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Caution was the reaction Thursday to a complicated report on the impact of the new federal tax cuts on Utah income tax collections that showed the state can expect an extra $25 million to $80 million.

SALT LAKE CITY — Caution was the reaction Thursday to a complicated report on the impact of the new federal tax changes on Utah income tax collections that showed the state can expect an extra $25 million to $80 million.

"There's a lot of dust to settle, it seems to me," House Majority Leader Brad Wilson, R-Kaysville, said after a presentation to the Executive Appropriations Committee. Wilson called the impact "a moving target."

Senate Majority Whip Stuart Adams, R-Layton, said he was "really concerned" about counting on spending even the low end of the forecast from the Utah State Tax Commission, Gov. Gary Herbert's office and legislative fiscal analysts.

The amount of extra tax revenue depends on how lawmakers choose to handle a federal tax break for sole proprietorships and other small businesses, Tax Commission Chairman John Valentine told the committee.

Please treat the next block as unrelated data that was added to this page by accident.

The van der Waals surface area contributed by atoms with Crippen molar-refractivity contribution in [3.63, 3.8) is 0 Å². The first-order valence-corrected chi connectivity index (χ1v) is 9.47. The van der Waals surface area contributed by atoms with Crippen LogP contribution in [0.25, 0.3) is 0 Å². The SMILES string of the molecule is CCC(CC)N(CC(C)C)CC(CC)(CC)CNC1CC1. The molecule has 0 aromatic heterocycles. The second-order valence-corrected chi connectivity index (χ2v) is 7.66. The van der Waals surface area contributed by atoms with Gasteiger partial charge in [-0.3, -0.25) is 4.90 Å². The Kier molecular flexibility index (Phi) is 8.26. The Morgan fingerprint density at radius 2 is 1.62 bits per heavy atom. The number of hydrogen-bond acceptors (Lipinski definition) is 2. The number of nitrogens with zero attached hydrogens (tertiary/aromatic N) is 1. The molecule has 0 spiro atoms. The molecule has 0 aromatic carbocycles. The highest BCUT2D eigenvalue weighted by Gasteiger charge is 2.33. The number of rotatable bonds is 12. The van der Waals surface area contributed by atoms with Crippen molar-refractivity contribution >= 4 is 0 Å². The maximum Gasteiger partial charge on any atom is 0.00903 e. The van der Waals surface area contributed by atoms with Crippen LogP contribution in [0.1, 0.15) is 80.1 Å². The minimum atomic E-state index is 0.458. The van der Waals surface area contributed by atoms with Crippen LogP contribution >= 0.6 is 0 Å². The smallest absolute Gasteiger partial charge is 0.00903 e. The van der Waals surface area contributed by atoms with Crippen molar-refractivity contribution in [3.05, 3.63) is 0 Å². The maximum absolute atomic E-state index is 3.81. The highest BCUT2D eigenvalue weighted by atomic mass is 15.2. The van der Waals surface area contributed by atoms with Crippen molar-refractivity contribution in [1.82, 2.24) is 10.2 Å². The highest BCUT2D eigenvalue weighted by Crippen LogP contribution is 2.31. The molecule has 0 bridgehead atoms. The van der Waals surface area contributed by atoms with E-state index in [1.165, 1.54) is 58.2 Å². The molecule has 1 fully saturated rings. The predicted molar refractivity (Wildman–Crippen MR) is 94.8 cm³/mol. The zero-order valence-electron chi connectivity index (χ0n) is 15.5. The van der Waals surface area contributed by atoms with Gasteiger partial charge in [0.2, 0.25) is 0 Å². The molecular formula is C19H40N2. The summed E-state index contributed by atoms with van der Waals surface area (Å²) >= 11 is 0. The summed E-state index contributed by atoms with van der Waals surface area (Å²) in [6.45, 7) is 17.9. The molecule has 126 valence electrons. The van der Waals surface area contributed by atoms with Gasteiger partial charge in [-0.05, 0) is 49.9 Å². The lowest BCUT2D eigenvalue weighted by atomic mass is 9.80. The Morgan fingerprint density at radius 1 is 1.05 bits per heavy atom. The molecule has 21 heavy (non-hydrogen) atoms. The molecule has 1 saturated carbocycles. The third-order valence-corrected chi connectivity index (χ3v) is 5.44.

Little was said about what could be done to reduce the impact on other Utah taxpayers. Valentine said the elimination of personal exemptions in the plan passed by Congress last month will increase collections from individual taxpayers.

Valentine used the example of what he called an "Average Joe" taxpayer who is married with three children and filing a joint return on $70,000 in income and will pay $2,607 in state income taxes in 2018, about 10 percent more than in 2017.

He told reporters later the same group that agreed to the numbers released Thursday are still looking at what a state personal tax exemption would need to be to ensure no extra revenue is collected from individuals.

But he suggested it may take time for the full impact on individual and corporate taxpayers to be clear and said lawmakers may want to wait before going beyond dealing with the small business tax break and a few other specific issues.

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His focus at the meeting was spelling out three options for dealing with the tax break on what's known as qualified business income. If lawmaker choose not to give the same break on state income taxes, an additional $80 million would be collected.

Giving the tax break only to those taxpayers who itemize deductions would bring in an extra $50 million and letting all taxpayers who qualify take it would still mean an extra $25 million to the state.

The committee asked a number of questions but moved on to the next agenda item without taking any action.